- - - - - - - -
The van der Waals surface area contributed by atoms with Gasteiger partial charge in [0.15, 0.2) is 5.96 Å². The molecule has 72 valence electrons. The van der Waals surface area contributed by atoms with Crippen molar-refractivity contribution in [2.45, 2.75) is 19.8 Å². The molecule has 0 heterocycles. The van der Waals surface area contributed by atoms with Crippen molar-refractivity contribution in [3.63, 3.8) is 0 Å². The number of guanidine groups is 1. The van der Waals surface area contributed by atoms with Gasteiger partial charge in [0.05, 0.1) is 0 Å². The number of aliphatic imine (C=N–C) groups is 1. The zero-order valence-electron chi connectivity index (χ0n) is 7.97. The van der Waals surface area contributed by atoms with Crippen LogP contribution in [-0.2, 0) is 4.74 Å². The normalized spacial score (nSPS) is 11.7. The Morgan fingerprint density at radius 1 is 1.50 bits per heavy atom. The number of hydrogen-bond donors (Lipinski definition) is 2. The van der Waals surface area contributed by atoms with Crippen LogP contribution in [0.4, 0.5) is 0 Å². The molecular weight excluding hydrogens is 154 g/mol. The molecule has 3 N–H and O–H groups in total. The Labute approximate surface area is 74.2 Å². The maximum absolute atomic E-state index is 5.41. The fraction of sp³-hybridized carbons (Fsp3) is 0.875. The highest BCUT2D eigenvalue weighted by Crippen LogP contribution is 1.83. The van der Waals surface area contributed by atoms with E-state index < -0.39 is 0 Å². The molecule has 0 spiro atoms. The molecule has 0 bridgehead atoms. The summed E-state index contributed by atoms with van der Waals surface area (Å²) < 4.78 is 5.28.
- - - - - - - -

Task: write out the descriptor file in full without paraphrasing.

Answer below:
The van der Waals surface area contributed by atoms with Gasteiger partial charge in [0.15, 0.2) is 5.96 Å². The molecule has 72 valence electrons. The van der Waals surface area contributed by atoms with Crippen molar-refractivity contribution in [2.45, 2.75) is 19.8 Å². The molecule has 0 heterocycles. The van der Waals surface area contributed by atoms with Crippen molar-refractivity contribution in [3.63, 3.8) is 0 Å². The number of guanidine groups is 1. The van der Waals surface area contributed by atoms with Gasteiger partial charge in [0.05, 0.1) is 0 Å². The number of aliphatic imine (C=N–C) groups is 1. The zero-order valence-electron chi connectivity index (χ0n) is 7.97. The van der Waals surface area contributed by atoms with Crippen LogP contribution in [-0.2, 0) is 4.74 Å². The normalized spacial score (nSPS) is 11.7. The Morgan fingerprint density at radius 1 is 1.50 bits per heavy atom. The number of hydrogen-bond donors (Lipinski definition) is 2. The van der Waals surface area contributed by atoms with Crippen LogP contribution in [0.4, 0.5) is 0 Å². The molecular weight excluding hydrogens is 154 g/mol. The molecule has 3 N–H and O–H groups in total. The Labute approximate surface area is 74.2 Å². The maximum absolute atomic E-state index is 5.41. The fraction of sp³-hybridized carbons (Fsp3) is 0.875. The highest BCUT2D eigenvalue weighted by Crippen LogP contribution is 1.83. The van der Waals surface area contributed by atoms with E-state index < -0.39 is 0 Å². The molecule has 0 spiro atoms. The molecule has 0 bridgehead atoms. The summed E-state index contributed by atoms with van der Waals surface area (Å²) < 4.78 is 5.28.